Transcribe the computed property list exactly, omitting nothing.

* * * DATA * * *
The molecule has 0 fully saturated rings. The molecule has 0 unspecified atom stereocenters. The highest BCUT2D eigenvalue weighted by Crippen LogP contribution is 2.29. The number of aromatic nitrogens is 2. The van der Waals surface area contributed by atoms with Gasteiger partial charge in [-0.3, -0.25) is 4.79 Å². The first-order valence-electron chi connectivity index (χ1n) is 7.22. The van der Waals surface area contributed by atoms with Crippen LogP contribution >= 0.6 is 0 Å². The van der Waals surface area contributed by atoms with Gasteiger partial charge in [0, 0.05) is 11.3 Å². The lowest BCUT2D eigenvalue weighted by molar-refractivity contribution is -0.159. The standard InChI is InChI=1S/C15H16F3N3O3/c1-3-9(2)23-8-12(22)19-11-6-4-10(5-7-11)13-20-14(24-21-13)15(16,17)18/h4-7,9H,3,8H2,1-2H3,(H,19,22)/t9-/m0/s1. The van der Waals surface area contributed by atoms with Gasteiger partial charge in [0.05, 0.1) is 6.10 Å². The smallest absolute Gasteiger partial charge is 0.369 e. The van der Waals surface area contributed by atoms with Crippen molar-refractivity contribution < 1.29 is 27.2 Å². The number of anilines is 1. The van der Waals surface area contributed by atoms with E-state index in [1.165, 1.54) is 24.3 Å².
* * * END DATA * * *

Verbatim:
The molecule has 0 fully saturated rings. The molecule has 0 unspecified atom stereocenters. The highest BCUT2D eigenvalue weighted by Crippen LogP contribution is 2.29. The number of aromatic nitrogens is 2. The van der Waals surface area contributed by atoms with Gasteiger partial charge in [-0.3, -0.25) is 4.79 Å². The first-order valence-electron chi connectivity index (χ1n) is 7.22. The van der Waals surface area contributed by atoms with Crippen LogP contribution >= 0.6 is 0 Å². The van der Waals surface area contributed by atoms with Gasteiger partial charge in [0, 0.05) is 11.3 Å². The lowest BCUT2D eigenvalue weighted by molar-refractivity contribution is -0.159. The standard InChI is InChI=1S/C15H16F3N3O3/c1-3-9(2)23-8-12(22)19-11-6-4-10(5-7-11)13-20-14(24-21-13)15(16,17)18/h4-7,9H,3,8H2,1-2H3,(H,19,22)/t9-/m0/s1. The van der Waals surface area contributed by atoms with Gasteiger partial charge in [0.05, 0.1) is 6.10 Å². The smallest absolute Gasteiger partial charge is 0.369 e. The van der Waals surface area contributed by atoms with Crippen molar-refractivity contribution < 1.29 is 27.2 Å². The number of anilines is 1. The van der Waals surface area contributed by atoms with E-state index in [1.165, 1.54) is 24.3 Å².